The handle on the door turned ...

In one smooth motion, he pushed her hand aside, grasped the pistol from her fingers, and jerked her into his arms. "Not a sound," he ordered.

She gasped in alarm as the door burst open, and Robert lowered his head and swooped down to capture her lips.

CHAPTER 2

Sophia Merrill had seconds to comprehend it all. He roughly wrapped his arm around her waist and pulled her against a mainmast of solid, male muscle. Through the black half mask she could make out brilliant blue eyes, their color like polished sapphires, and then his mouth covered hers with commanding mastery. Beneath the hardness of his lips she felt instantly overwhelmed and overpowered. The heat from his body enveloped her; the faint scent of his cologne coiled about her. Heart fluttering wildly, she raised her palms to press against his chest.

The door slammed against the wall.

"What are you two doing in here?" a male voice boomed.

Delmont's guard was a bald, brawny man with a square jaw and a bulbous nose.

Sophia jerked in alarm, but the arms of her tawny-haired captor tightened around her waist. Glancing down, he gave her a pointed keep-your-mouth-shut look.

Then he turned to the guard, and a guiltless smile curved his lips. "Ah, the lady and I desired a bit of privacy." Slurring his speech, he sounded like a guest who had made one too many trips to the punch bowl.

Masking her surprise, she went along with the ruse. Her position was precarious, and even if she did not know what his motives were, her own were not innocent, nothing she desired to be brought to Viscount Delmont's attention. Her disguise, the red wig and mask, wouldn't fool the viscount for long, and her identity was something she couldn't risk revealing.

For some reason, this mysterious man—the man who had called himself Robert—was bent on protecting her.

Or himself.

She stole a glance up at him. He was tall and although she was not petite, he made her feel small as he held her tightly against him. He cocked his head to the side, his tawny hair changing in the shafts of moonlight—blond, light brown, then darker—slightly longer than fashion dictated.

The guard hesitated, his eyes narrowing to slits. "How did you get in here? This wing is prohibited."

Robert hiccupped and swayed. "Pardon our intrusion. How does the saying go? Lovers will find a way?"

Her legs shook so badly she feared she would have fallen if not for the arm lashed around her waist. Yet he showed no sign of anxiety or tension. Rather he was like a chameleon, an actor of great skill, able to change his demeanor, his personality, his very essence in order to adapt to his environment.

One thing was clear: he was not one of Delmont's men. The guard would have known him, or worse, Robert would have turned her over to Delmont himself at this first opportunity.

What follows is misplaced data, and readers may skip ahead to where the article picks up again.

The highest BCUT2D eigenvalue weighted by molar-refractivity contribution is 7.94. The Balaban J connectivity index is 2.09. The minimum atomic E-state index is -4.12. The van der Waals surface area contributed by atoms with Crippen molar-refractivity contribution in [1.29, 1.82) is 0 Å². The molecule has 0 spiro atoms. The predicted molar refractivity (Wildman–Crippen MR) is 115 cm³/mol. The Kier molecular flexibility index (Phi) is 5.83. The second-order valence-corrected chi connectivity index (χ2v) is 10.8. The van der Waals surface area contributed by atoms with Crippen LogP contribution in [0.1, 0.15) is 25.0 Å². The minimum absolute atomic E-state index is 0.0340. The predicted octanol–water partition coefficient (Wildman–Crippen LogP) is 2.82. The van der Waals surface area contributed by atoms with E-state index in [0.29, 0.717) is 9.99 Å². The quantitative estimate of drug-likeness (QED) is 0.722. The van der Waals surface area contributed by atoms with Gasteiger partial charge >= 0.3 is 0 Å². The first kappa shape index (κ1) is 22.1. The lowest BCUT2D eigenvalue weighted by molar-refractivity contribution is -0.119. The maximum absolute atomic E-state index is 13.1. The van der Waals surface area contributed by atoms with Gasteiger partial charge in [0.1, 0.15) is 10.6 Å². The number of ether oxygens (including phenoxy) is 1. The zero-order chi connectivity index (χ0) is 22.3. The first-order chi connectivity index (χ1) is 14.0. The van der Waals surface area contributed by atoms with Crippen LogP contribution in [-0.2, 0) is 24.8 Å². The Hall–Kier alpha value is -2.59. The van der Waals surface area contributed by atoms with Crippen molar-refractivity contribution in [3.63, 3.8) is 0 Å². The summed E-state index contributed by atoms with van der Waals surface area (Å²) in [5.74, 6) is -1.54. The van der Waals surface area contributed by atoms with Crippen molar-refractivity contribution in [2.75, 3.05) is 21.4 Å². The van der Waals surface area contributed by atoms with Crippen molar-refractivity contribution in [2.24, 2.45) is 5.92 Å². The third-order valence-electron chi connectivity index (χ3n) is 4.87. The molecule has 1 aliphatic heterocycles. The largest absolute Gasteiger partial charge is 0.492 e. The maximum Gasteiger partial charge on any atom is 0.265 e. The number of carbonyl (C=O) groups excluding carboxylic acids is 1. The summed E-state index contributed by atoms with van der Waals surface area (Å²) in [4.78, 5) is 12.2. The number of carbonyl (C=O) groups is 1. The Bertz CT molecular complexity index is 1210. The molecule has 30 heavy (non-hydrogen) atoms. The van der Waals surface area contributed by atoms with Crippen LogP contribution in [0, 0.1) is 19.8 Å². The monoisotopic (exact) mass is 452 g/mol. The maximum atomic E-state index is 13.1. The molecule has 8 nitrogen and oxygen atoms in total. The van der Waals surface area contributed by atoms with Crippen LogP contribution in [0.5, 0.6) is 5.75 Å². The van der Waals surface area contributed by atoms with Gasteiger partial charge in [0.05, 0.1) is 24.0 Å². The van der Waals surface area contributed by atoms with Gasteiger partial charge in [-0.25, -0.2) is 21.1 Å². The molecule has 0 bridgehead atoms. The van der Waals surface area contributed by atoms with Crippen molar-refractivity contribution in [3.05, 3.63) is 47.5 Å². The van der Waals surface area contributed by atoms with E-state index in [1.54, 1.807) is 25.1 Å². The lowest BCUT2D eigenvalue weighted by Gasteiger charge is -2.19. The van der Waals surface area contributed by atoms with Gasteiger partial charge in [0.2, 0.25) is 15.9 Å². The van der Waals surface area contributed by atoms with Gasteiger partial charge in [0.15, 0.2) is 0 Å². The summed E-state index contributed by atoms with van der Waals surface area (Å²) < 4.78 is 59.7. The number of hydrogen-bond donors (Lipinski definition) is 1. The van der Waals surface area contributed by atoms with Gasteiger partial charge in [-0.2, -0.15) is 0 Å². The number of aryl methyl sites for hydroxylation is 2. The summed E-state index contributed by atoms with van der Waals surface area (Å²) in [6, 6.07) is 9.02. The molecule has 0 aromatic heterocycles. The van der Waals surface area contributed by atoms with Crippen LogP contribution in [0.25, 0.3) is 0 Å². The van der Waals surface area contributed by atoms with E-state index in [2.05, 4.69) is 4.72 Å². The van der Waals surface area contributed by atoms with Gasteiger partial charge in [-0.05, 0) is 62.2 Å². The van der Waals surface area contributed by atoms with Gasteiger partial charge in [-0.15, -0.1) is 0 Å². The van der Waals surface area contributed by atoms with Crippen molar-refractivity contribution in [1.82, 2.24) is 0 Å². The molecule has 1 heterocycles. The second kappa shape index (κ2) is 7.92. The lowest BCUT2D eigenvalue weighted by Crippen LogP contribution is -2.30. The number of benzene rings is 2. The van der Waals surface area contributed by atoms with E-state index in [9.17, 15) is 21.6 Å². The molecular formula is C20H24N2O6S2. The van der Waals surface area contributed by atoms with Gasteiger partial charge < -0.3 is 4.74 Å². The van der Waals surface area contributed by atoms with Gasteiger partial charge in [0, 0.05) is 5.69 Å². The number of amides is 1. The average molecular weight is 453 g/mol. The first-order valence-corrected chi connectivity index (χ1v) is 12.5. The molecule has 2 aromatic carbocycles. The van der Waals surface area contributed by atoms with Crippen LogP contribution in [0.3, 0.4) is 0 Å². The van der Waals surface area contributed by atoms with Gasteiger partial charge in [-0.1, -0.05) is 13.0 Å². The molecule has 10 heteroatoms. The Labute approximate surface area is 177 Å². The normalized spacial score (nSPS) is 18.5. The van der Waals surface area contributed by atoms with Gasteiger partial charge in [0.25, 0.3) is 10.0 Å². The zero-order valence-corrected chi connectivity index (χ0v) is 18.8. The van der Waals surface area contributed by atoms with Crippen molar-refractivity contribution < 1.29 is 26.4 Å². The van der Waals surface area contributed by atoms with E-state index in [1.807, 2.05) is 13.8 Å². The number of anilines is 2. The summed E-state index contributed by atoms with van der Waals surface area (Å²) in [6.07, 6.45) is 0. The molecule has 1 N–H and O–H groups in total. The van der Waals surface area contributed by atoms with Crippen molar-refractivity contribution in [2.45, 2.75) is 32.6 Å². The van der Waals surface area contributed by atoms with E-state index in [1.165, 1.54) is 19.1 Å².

Then who on earth was he?

The guard smirked. His gaze boldly swept over her body and lingered at her breasts. "I don't blame you, my lord, but you'll have to leave, nonetheless."

Robert made a jovial wave with his hand. "We shall return to the ballroom at once."

He released his hold on her waist to clutch her hand. When he led her around the end of the rosewood desk, she intended to follow him straight out the library door, but tripped on an object. Glancing down, she saw the leather-bound copy of Gulliver's Travels, which must have dropped when he jerked her into his arms. She immediately tried to hide the incriminating novel with a swish of her skirts.

It was too late. The guard's eyes narrowed speculatively as he spotted the book.

"Stop!" He barreled toward them.

Robert moved so fast, his fists blurred. His swift punch to the guard's stomach caused the man to double over.

She shrieked and leaped to the side as the guard charged headfirst for Robert, sending both men down. The pistol clattered across the parquet floor. They wrestled for control of the weapon; an end table toppled and a lamp shattered.

The deafening crack of the pistol firing resounded through the room.

For a heart-stopping moment, she feared Robert had been hit.

Then he rose with the pistol in his hand. Blood flowed from the guard's chest and began pooling on the floor.

Shouts sounded and were followed by screams from panicked guests in the vestibule.

"Good God!" she shrieked. "Is he dead?"

He grasped her arms and shook her. "Are you going to faint?"

"No!"

"Good, because we have seconds before more guards arrive."

He caught her hand and pulled her to the French doors behind the desk. Throwing them open, he dragged her into the back gardens.

A thousand questions rose in her mind, but self-preservation outweighed her curiosity.

Escape.

She had to escape before she was captured and murdered.

Just like Father.

"Move!" He started to run, pulling her with him.

Clutching her skirts in one hand, she followed as he headed away from the manicured lawns, toward the wooded acreage separating the mansion from town.

Her voluminous skirts hindered her, and sharp stones bit into the dainty soles of her ballroom slippers. A drizzling rain had begun to fall, leaving the grass wet, and she slipped. His hold was like an iron manacle about her wrist, catching her before she fell.

Shouts sounded from the open library doors. "In here!"

"He's dead!" another called out.

"Find them!"

She could hear the screams of panicked guests as they fled from the ballroom and crowded together on the front lawn.

Robert and Sophia sprinted past a fountain, stone benches, marble statues of Roman gods and goddesses. Running past a formal maze, they made it through the tended section of the gardens, and reached a dense copse of trees.

They continued to run, weaving through tall elm and oak trees.

The terrain was wild here, and brambles snagged her skirts. Sticks snapped beneath her slippers, and she was forced to leap over low brush. Her chest heaved in her tight bodice, and her breaths came in rasps.


(Continues...)

Excerpted from A Spy Unmasked by Tina Gabrielle, Terese Ramin. Copyright © 2014 Tina Sickler. Excerpted by permission of Entangled Publishing, LLC.
All rights reserved. No part of this excerpt may be reproduced or reprinted without permission in writing from the publisher.
Excerpts are provided by Dial-A-Book Inc. solely for the personal use of visitors to this web site.